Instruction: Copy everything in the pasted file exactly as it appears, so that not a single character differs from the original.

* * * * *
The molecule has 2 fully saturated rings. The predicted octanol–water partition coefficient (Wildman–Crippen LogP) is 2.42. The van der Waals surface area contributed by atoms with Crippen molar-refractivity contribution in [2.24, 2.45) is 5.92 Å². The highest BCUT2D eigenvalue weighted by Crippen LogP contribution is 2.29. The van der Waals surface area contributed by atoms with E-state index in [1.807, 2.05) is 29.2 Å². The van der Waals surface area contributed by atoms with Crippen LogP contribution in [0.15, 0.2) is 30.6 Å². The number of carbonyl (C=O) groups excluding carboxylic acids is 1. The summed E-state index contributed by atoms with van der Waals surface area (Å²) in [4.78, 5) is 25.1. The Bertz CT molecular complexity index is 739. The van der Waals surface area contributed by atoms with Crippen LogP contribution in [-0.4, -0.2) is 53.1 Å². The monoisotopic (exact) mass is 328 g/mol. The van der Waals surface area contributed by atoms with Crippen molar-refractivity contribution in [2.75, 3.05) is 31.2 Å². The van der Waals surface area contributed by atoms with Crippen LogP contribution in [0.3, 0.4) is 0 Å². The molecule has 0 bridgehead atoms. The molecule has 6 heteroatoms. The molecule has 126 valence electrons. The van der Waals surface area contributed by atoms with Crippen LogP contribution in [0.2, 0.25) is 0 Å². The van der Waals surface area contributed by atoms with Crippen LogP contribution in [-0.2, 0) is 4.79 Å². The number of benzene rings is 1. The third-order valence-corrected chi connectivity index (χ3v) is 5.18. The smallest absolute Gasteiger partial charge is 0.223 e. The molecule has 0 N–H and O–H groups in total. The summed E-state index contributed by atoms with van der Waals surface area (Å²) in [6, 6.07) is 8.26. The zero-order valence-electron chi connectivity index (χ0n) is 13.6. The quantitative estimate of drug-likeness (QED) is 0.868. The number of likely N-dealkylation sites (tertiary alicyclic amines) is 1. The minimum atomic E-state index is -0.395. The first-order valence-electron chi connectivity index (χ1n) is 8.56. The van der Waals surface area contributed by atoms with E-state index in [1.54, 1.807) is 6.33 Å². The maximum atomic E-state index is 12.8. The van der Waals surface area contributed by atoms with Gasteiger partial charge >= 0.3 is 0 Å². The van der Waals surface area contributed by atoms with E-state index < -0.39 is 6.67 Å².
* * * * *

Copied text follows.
The molecule has 2 fully saturated rings. The predicted octanol–water partition coefficient (Wildman–Crippen LogP) is 2.42. The van der Waals surface area contributed by atoms with Crippen molar-refractivity contribution in [2.24, 2.45) is 5.92 Å². The highest BCUT2D eigenvalue weighted by Crippen LogP contribution is 2.29. The van der Waals surface area contributed by atoms with E-state index in [1.807, 2.05) is 29.2 Å². The van der Waals surface area contributed by atoms with Crippen LogP contribution in [0.15, 0.2) is 30.6 Å². The number of carbonyl (C=O) groups excluding carboxylic acids is 1. The summed E-state index contributed by atoms with van der Waals surface area (Å²) in [4.78, 5) is 25.1. The Bertz CT molecular complexity index is 739. The van der Waals surface area contributed by atoms with Crippen LogP contribution in [-0.4, -0.2) is 53.1 Å². The monoisotopic (exact) mass is 328 g/mol. The van der Waals surface area contributed by atoms with Crippen molar-refractivity contribution in [2.75, 3.05) is 31.2 Å². The van der Waals surface area contributed by atoms with Crippen LogP contribution in [0.3, 0.4) is 0 Å². The molecule has 0 bridgehead atoms. The molecule has 6 heteroatoms. The molecule has 126 valence electrons. The van der Waals surface area contributed by atoms with Crippen LogP contribution in [0.2, 0.25) is 0 Å². The van der Waals surface area contributed by atoms with Crippen LogP contribution in [-0.2, 0) is 4.79 Å². The number of benzene rings is 1. The third-order valence-corrected chi connectivity index (χ3v) is 5.18. The smallest absolute Gasteiger partial charge is 0.223 e. The molecule has 0 N–H and O–H groups in total. The summed E-state index contributed by atoms with van der Waals surface area (Å²) in [6, 6.07) is 8.26. The zero-order valence-electron chi connectivity index (χ0n) is 13.6. The quantitative estimate of drug-likeness (QED) is 0.868. The number of likely N-dealkylation sites (tertiary alicyclic amines) is 1. The minimum atomic E-state index is -0.395. The first-order valence-electron chi connectivity index (χ1n) is 8.56. The van der Waals surface area contributed by atoms with E-state index in [1.54, 1.807) is 6.33 Å². The maximum atomic E-state index is 12.8. The van der Waals surface area contributed by atoms with Gasteiger partial charge >= 0.3 is 0 Å². The van der Waals surface area contributed by atoms with E-state index < -0.39 is 6.67 Å².